Continuous Deployment

Much has already been said about Continuous Deployment. Etsy made it famous once and we integrated our own solution about two weeks ago.

The reason why I integrated it into our system was quite simple: the only person who could perform a deploy was me. This was hindering the rest of the team of course.

Our architecture allowed “hot” deployments already. That means users who were already using the Audiotool application did not notice a deploy happened at all. This is of course only possible as long as there are no new dependencies on the API.

The Audiotool startup process is a very important ingridient. We have a boot sequence which loads a configuration file upfront. In this configuration file is a version number. The version number is used to load all dependencies the application needs to start. We have put a repository server in place which serves SWF files based on this version and they get cached till the end of time.

If a user started Audiotool when version 1.1 was online and we update to 1.2 in the meantime the user would still load all audio plugins for version 1.1. There are some cases when a hot deployment is not possible (yet) and we call this a scheduled update.
This pushes a message into Audiotool, notifying users that they should save their song and restart the application. But this is not part of the blog post and a scheduled update is very rare. We did it twice last year, once this year.

When we did a deploy it was basically done like this:

  1. Make sure all changes are checked in.
  2. Update a default version key in some source files in case the boot sequence cannot load the configuration for whatever reason.
  3. Update the Nginx configuration so that some verison-less files like our embed player are routed correct.
  4. Create a tag for the repository.
  5. Create a clone of the tag.
  6. Execute mvn -Pdeploy-to-live deploy in the clone. This command already updates all plug-ins on and puts new metadata in place.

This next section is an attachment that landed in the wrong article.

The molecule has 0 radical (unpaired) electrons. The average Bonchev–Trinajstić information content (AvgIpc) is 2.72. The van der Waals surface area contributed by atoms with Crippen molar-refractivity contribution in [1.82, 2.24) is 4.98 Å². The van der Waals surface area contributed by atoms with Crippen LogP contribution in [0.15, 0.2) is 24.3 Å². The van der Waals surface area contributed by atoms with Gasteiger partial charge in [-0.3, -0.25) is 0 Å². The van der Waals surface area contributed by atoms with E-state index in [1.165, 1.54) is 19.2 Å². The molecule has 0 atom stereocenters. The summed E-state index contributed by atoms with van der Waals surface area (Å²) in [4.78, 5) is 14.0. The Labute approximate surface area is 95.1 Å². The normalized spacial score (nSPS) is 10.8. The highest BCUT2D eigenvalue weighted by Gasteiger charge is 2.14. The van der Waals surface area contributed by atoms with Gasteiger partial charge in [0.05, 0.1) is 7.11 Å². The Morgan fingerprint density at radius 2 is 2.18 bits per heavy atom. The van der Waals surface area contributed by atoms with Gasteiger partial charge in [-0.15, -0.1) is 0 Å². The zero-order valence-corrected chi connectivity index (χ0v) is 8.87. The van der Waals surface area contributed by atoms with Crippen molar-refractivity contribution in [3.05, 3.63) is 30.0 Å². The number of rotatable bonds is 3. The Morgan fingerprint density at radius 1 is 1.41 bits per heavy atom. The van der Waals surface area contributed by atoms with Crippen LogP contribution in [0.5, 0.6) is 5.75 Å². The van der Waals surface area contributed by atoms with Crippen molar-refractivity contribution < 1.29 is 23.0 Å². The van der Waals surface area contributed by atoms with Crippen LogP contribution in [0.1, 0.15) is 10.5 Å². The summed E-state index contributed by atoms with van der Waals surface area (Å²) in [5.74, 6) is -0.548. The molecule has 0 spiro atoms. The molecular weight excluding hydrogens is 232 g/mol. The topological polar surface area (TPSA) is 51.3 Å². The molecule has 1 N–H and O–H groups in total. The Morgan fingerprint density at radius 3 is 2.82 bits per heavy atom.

7. Copy all SWF files form a local directory to S3.
  8. SSH into a server and update the configuration file Audiotool parses at startup.
  9. Reload the Nginx configuration.

A lot of steps. This means a lot can go wrong of course. And even though we had all those steps written down in an internal Wiki it is still hard to do all this. You need the appropriate SSH keys to log into some servers, uploading files to S3 requires a tool which is also configured and not everyone is comfortable with editing a Nginx configuration file on an Amazon server through the terminal.

There was only one deployment that happened without me. I was at FITC Amsterdam in 2010 at that time and it was a long phone call. Obviously something had to change.

The first step was to get rid of all the manual configuration hassle. The configuration file that one needed to change via SSH had to go so I made it a dynamically created file by the web server. The actual version is pulled from the database and this made our my life much easier already. But still this was not what I wanted. Of course nothing really changed. You still had to perform the S3 upload, SSH into a server and so on.

But since the configuration was already served via the web server I could start automating more things. Even better: with our last major update we dropped the version number from Audiotool. User’s would stop expecting to see big changes and a version number that increases. Instead we focus on being much more active and to push changes online as quick as possible.

Since I already wrote some shell scripts for myself to deploy various server applications with a single command I started doing the same for the whole Audiotool application.

The first step was to get rid of the default version in some of the ActionScript source files. I simply [Embed] a text file now which contains the version information. A single text file is so much easier to change.

Then I added an API call which allows me to change the version information online. That way a new version can be released easily without any human interaction. With the API call in place and a text file containing all important configuration parameters the last issue was the Nginx configuration. But a small script on the server should do the job.